Local shellfish farmer Jim Maass-Barrett, who lost his oyster farm to an outbreak of bonamia ostreae in 2017 and just recently restarted a mussel farm in Stewart Island's Big Glory Bay, will take the lead on any potential farming for the company.

Maass-Barrett isn't the only local working on the project - Groves whakapapas to Rakiura and CH4 has acquired the services of sixth-generation Stewart Islander Zane Smith. Smith is a boatie, businessman and Maass-Barrett's partner on the new mussel farm. He's been monitoring the wild population of asparagopsis around the island and collecting it for research purposes.

Smith has also spent some time devising a tool for harvesting the seaweed in greater quantities, using some form of vacuum. Michael Lakeman, a New Zealander who spent 10 years at Boeing heading up their efforts to create a biofuel to replace jet fuel, is also involved with CH4. His title is VP of Operations but he's embedded with the science team, putting his years of work with algae at Boeing to use for the Kiwi company.

Seaweed resources abundant

When it goes commercial, the company hopes to start with harvesting wild seaweed and then slowly phase that out as its farms grow in scale. Scientists from the University of Otago have been conducting surveys of the area's asparagopsis population in order to determine whether and how to sustainably harvest it.

Early indications are that New Zealand has a bounteous amount of asparagopsis. Scientists from Australia who recently visited Stewart Island, including Kinley, told Newsroom that a patch of asparagopsis of average density for the region would be incredibly dense by Australian standards.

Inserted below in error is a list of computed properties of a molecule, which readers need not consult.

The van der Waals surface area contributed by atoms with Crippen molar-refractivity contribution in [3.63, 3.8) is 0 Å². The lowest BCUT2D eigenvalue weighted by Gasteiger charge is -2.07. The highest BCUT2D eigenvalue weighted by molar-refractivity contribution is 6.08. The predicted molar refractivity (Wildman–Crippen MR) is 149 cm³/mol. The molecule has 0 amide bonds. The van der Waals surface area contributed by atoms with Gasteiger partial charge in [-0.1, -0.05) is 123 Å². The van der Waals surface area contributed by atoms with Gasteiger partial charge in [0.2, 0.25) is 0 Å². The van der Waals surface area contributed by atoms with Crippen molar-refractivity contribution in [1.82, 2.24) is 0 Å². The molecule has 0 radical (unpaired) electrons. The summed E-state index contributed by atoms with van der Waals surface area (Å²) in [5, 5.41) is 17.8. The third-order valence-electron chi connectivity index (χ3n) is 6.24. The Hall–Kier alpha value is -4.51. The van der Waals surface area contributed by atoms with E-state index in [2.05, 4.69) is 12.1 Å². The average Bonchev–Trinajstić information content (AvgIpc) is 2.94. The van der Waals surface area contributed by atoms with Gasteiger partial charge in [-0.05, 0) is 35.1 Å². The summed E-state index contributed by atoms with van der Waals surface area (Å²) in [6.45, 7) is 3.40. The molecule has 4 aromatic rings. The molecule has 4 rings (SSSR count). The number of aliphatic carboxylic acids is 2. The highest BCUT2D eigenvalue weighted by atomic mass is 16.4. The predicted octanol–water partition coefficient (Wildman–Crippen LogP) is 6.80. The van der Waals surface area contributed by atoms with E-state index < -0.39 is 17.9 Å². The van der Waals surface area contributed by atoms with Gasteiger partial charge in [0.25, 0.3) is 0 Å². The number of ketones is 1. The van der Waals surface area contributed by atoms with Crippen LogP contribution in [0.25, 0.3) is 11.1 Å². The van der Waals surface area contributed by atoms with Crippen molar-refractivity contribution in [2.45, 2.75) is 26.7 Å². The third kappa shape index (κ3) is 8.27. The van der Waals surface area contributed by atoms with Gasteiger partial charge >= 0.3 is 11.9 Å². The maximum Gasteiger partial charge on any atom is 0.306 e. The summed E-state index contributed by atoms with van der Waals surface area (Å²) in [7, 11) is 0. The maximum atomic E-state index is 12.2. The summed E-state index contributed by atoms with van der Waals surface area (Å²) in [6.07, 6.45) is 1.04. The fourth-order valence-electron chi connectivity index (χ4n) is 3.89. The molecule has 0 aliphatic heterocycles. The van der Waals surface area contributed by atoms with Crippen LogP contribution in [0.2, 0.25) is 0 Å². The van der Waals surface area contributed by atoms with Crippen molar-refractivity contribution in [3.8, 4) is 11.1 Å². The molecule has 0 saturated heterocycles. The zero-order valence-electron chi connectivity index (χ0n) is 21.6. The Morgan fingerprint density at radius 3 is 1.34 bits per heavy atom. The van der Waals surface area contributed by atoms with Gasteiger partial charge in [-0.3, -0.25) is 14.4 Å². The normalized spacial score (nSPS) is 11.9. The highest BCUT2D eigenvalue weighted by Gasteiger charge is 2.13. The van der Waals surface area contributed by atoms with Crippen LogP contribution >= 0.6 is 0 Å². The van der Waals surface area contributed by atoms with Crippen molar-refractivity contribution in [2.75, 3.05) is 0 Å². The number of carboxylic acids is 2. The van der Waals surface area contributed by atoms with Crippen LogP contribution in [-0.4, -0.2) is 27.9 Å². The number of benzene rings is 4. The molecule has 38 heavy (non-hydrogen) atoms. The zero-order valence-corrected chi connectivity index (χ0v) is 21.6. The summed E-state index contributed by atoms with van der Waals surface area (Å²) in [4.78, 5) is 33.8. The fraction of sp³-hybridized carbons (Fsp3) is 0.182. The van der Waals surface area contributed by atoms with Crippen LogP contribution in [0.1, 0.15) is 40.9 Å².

Asparagopsis armata off the coast of Stewart Island. Photo: Sasi Nayar

The specific species present in New Zealand's colder waters, Asparagopsis armata, has been subject to less research than the Australian Asparagopsis taxiformis, but Kinley says its properties are nearly identical.

That lends hope to CH4 that they'll be able to harvest the seaweed sustainably while they iron out the kinks of the farming system. Seaweed farming isn't new - it's farmed in vast quantities in Japan and elsewhere as food for humans and nutritional supplements for animals - but Groves said he hadn't heard of anyone farming asparagopsis quite yet.

The algae is fragile and easily falls apart in the water, meaning that even if a rope is seeded with asparagopsis spores and they grow abundantly, it might be difficult to collect the seaweed from the rope without losing a significant amount in the process.

On the visit to Stewart Island, the Australian visitors and Maass-Barrett traded ideas for how the farming could be accomplished, including whether to use ropes, some sort of mesh, or a different tool entirely.